Voters in California thought they’d settled a farming matter years ago. But on November 6, they were asked to weigh in on chicken coops and pig pens . . . again. And folks on both sides of the fence were squealing.
In 2008, voters voted “yes” to Proposition 2. The proposal didn’t outlaw animal cages. But it did bar California farmers from keeping chickens—plus calves raised for veal and breeding pigs—in pens so small they could hardly move. Proposition 2 simply said animals had to be able to turn around freely, stand up, and fully extend their limbs. It gave no other guidelines.
Some lawmakers and animal rights groups said those rules weren’t clear or strict enough. So voters revisited the issue with Proposition 12, the Farm Animal Confinement Initiative. On Election Day, voters approved Proposition 12 with 61% casting their votes for the measure.
Proposition 12 recommends new minimum size requirements for confinement pens for chickens, calves, and pigs. Starting in 2020, the measure will require chickens be given one square foot of floor space each. All egg-laying hens will need to be completely cage-free by 2022. By 2020, a calf confined for production will need to have at least 43 square feet of floor space. Each pig will have to be given 24 square feet starting in 2022.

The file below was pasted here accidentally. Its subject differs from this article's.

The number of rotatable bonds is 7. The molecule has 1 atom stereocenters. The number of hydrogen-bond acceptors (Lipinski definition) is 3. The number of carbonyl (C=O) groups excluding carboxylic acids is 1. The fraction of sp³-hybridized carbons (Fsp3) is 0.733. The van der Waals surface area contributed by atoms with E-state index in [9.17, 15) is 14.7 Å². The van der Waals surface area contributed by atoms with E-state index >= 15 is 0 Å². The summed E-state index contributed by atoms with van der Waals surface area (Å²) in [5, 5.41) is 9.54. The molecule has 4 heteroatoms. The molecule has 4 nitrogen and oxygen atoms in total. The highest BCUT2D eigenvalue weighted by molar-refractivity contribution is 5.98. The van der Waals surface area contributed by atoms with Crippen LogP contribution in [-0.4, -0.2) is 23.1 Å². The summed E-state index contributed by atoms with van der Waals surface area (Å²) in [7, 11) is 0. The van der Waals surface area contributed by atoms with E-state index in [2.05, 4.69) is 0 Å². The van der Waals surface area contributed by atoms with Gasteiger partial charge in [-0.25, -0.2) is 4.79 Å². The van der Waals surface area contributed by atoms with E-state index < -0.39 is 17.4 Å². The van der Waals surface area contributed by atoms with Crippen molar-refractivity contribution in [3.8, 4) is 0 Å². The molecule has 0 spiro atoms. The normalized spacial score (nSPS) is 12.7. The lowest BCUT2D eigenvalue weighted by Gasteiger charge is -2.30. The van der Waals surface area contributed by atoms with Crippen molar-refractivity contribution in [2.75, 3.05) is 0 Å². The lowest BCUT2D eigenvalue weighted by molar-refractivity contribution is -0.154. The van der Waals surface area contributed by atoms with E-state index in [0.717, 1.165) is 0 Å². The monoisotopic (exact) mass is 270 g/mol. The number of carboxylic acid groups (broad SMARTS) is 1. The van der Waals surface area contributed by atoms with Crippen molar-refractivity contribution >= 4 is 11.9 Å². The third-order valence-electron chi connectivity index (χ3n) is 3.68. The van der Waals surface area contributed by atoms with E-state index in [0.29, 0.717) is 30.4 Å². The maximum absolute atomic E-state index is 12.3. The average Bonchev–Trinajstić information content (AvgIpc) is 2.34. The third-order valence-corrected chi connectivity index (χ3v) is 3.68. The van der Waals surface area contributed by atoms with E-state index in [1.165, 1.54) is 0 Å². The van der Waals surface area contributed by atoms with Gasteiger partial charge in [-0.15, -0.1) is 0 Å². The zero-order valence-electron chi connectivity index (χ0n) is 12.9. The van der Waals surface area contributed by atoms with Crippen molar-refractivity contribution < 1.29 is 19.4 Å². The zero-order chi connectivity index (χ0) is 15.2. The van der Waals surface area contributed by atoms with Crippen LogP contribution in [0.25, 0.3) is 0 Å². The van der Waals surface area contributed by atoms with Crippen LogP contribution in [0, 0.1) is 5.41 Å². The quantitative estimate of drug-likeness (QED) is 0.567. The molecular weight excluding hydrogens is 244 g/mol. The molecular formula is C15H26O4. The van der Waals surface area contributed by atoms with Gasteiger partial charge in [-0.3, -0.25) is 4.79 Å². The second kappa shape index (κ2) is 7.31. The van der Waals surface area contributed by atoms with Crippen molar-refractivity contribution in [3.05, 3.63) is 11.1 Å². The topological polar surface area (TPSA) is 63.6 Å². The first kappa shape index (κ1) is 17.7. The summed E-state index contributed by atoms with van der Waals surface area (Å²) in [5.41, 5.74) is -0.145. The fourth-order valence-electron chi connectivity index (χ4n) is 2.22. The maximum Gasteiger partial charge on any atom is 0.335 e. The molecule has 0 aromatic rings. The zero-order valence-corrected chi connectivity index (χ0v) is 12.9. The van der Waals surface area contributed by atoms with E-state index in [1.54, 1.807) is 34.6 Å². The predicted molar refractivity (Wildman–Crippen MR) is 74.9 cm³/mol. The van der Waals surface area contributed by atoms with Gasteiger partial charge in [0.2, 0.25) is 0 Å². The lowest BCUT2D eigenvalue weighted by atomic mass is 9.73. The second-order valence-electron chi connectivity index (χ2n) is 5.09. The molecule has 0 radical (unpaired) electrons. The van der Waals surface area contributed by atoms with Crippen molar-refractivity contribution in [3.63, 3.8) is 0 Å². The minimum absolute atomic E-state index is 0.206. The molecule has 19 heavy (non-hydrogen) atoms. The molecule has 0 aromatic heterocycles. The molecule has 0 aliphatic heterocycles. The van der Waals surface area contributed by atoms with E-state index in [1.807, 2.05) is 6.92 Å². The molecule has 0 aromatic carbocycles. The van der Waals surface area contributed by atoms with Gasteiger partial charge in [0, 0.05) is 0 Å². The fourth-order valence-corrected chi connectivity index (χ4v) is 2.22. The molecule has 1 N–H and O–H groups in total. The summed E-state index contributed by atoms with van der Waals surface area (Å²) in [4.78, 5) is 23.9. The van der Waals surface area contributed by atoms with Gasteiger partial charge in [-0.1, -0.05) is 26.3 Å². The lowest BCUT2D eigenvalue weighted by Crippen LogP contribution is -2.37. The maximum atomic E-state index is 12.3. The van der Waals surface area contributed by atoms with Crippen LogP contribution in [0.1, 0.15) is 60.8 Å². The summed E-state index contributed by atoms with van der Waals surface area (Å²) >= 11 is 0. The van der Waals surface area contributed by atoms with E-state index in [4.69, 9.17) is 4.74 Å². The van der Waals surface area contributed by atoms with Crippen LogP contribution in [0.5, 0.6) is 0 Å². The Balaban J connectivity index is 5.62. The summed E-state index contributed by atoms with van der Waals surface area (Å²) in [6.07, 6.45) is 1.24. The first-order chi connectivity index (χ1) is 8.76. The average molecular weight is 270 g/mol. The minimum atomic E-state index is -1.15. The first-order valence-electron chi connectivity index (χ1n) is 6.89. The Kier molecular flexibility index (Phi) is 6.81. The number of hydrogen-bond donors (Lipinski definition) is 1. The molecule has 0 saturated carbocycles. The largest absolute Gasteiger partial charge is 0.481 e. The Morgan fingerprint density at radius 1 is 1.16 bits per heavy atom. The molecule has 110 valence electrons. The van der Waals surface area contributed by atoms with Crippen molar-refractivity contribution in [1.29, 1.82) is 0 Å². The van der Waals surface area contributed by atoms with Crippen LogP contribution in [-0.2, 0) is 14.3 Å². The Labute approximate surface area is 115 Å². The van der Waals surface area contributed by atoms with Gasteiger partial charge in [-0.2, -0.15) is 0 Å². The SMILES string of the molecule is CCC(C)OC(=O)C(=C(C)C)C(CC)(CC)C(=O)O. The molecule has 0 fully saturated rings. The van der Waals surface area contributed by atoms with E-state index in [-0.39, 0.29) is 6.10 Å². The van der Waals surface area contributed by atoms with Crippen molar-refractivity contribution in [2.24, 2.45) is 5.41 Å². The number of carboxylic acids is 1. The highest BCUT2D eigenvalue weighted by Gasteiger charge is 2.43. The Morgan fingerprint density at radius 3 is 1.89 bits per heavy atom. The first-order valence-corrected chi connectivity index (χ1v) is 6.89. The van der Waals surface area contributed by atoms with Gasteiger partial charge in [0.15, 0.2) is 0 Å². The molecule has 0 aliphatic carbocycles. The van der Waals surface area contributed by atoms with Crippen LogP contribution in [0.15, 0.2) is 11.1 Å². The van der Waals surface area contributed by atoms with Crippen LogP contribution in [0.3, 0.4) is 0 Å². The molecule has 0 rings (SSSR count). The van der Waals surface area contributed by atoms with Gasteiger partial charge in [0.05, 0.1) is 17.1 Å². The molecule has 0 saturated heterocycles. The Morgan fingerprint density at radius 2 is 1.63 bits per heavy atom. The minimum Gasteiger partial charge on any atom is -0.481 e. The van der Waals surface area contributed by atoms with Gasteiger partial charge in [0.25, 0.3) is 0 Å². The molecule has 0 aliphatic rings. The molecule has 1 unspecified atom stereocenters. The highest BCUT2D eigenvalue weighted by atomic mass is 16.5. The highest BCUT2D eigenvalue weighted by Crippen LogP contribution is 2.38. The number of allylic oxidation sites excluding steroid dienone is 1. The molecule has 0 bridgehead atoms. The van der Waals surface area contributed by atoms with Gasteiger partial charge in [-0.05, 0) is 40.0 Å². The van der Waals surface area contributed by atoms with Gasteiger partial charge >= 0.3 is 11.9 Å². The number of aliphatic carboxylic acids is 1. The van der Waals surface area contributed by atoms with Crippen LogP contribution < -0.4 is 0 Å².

The Humane Society calls the measure a “commonsense reform” that strengthens a decade-old animal cruelty law. They say it gives farmers time to shift to more humane practices. Others groups say the measure still doesn’t go far enough to stop animal cruelty.
Many people opposed the measure. The state’s nonpartisan Legislative Analyst’s Office says the law change will result in increased prices for eggs, milk, and meat as farmers must invest in remodeling or building new animal housing.
Jim Monroe, a National Pork Producers Council spokesman, says changes “should be driven by consumer purchasing decisions, not the agenda of any activist group.”
The measure could cost the state as much as $10 million a year to enforce. It will also likely cost millions more in lost tax revenues. That’s because at least some farms will need to stop or reduce production due to higher costs.
The proposition could get even more economically harmful. The groups supporting it want the new rules to apply to out-of-state farmers who sell products in California. That will force other states to obey the same confinement requirements even though they don’t have the stricter regulations—or lose the California market if they don’t comply.
Whoever is righteous has regard for the life of his beast, but the mercy of the wicked is cruel. — Proverbs 12:10